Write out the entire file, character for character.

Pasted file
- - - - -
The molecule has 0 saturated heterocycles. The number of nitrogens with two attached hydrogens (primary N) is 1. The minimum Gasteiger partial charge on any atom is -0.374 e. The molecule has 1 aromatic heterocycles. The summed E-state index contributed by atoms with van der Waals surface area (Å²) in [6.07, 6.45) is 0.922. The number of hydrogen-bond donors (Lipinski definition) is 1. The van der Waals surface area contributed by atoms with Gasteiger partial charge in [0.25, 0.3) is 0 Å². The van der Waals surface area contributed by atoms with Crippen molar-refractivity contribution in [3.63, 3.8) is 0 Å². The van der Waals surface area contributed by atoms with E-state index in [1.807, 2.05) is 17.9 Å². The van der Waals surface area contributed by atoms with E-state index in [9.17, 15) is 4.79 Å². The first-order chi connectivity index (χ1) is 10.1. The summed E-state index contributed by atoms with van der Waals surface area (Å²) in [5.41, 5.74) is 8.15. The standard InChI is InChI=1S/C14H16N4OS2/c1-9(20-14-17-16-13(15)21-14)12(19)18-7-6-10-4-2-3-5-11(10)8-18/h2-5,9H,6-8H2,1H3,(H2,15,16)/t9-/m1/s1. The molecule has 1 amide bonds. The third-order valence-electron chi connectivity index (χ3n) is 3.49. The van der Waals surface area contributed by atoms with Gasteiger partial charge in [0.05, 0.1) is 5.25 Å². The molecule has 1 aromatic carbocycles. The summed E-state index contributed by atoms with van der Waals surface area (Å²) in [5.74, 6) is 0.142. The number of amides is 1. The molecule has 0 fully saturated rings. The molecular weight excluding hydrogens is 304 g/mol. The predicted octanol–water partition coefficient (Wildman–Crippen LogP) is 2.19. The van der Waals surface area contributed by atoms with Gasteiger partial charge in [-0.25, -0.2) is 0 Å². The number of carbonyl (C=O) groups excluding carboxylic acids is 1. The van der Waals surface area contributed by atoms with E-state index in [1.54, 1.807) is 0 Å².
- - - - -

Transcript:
The molecule has 0 saturated heterocycles. The number of nitrogens with two attached hydrogens (primary N) is 1. The minimum Gasteiger partial charge on any atom is -0.374 e. The molecule has 1 aromatic heterocycles. The summed E-state index contributed by atoms with van der Waals surface area (Å²) in [6.07, 6.45) is 0.922. The number of hydrogen-bond donors (Lipinski definition) is 1. The van der Waals surface area contributed by atoms with Gasteiger partial charge in [0.25, 0.3) is 0 Å². The van der Waals surface area contributed by atoms with Crippen molar-refractivity contribution in [3.63, 3.8) is 0 Å². The van der Waals surface area contributed by atoms with E-state index in [1.807, 2.05) is 17.9 Å². The van der Waals surface area contributed by atoms with E-state index in [9.17, 15) is 4.79 Å². The first-order chi connectivity index (χ1) is 10.1. The summed E-state index contributed by atoms with van der Waals surface area (Å²) in [5.41, 5.74) is 8.15. The standard InChI is InChI=1S/C14H16N4OS2/c1-9(20-14-17-16-13(15)21-14)12(19)18-7-6-10-4-2-3-5-11(10)8-18/h2-5,9H,6-8H2,1H3,(H2,15,16)/t9-/m1/s1. The molecule has 1 amide bonds. The third-order valence-electron chi connectivity index (χ3n) is 3.49. The van der Waals surface area contributed by atoms with Gasteiger partial charge in [0.05, 0.1) is 5.25 Å². The molecule has 1 aromatic carbocycles. The summed E-state index contributed by atoms with van der Waals surface area (Å²) in [5.74, 6) is 0.142. The number of amides is 1. The molecule has 0 fully saturated rings. The molecular weight excluding hydrogens is 304 g/mol. The predicted octanol–water partition coefficient (Wildman–Crippen LogP) is 2.19. The van der Waals surface area contributed by atoms with Gasteiger partial charge in [-0.25, -0.2) is 0 Å². The number of carbonyl (C=O) groups excluding carboxylic acids is 1. The van der Waals surface area contributed by atoms with E-state index in [1.54, 1.807) is 0 Å².